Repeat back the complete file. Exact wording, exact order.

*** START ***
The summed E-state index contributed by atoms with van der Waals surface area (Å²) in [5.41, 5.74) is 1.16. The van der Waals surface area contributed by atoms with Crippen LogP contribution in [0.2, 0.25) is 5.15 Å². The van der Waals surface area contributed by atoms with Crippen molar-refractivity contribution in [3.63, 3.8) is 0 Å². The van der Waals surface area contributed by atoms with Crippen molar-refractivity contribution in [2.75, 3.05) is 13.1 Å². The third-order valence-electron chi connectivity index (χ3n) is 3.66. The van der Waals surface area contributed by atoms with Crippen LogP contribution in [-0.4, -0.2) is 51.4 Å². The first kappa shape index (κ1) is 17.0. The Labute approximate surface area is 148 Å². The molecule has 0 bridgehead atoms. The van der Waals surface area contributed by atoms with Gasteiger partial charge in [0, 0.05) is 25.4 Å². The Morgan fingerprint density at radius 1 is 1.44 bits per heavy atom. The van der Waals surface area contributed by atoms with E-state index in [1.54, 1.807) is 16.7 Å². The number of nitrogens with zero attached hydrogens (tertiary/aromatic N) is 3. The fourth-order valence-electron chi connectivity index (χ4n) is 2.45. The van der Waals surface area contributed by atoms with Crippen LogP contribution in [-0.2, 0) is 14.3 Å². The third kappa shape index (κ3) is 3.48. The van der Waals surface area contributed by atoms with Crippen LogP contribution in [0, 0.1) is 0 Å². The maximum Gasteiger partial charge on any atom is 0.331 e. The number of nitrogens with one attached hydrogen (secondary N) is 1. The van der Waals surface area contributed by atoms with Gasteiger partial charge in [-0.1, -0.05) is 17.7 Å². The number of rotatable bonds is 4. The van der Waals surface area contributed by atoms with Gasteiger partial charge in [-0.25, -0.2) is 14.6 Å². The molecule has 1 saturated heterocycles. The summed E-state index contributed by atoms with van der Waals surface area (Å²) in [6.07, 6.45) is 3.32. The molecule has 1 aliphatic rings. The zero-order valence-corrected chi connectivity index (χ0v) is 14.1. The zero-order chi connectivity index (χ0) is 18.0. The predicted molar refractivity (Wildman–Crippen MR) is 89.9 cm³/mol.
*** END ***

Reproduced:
The summed E-state index contributed by atoms with van der Waals surface area (Å²) in [5.41, 5.74) is 1.16. The van der Waals surface area contributed by atoms with Crippen LogP contribution in [0.2, 0.25) is 5.15 Å². The van der Waals surface area contributed by atoms with Crippen molar-refractivity contribution in [3.63, 3.8) is 0 Å². The van der Waals surface area contributed by atoms with Crippen molar-refractivity contribution in [2.75, 3.05) is 13.1 Å². The third-order valence-electron chi connectivity index (χ3n) is 3.66. The van der Waals surface area contributed by atoms with Crippen LogP contribution in [-0.4, -0.2) is 51.4 Å². The first kappa shape index (κ1) is 17.0. The Labute approximate surface area is 148 Å². The molecule has 0 bridgehead atoms. The van der Waals surface area contributed by atoms with Gasteiger partial charge in [0, 0.05) is 25.4 Å². The Morgan fingerprint density at radius 1 is 1.44 bits per heavy atom. The van der Waals surface area contributed by atoms with E-state index in [1.54, 1.807) is 16.7 Å². The number of nitrogens with zero attached hydrogens (tertiary/aromatic N) is 3. The fourth-order valence-electron chi connectivity index (χ4n) is 2.45. The van der Waals surface area contributed by atoms with Crippen LogP contribution in [-0.2, 0) is 14.3 Å². The third kappa shape index (κ3) is 3.48. The van der Waals surface area contributed by atoms with Crippen LogP contribution in [0, 0.1) is 0 Å². The maximum Gasteiger partial charge on any atom is 0.331 e. The number of nitrogens with one attached hydrogen (secondary N) is 1. The van der Waals surface area contributed by atoms with Gasteiger partial charge in [-0.1, -0.05) is 17.7 Å². The number of rotatable bonds is 4. The van der Waals surface area contributed by atoms with Gasteiger partial charge in [-0.25, -0.2) is 14.6 Å². The molecule has 1 saturated heterocycles. The summed E-state index contributed by atoms with van der Waals surface area (Å²) in [6.07, 6.45) is 3.32. The molecule has 1 aliphatic rings. The zero-order valence-corrected chi connectivity index (χ0v) is 14.1. The zero-order chi connectivity index (χ0) is 18.0. The predicted molar refractivity (Wildman–Crippen MR) is 89.9 cm³/mol.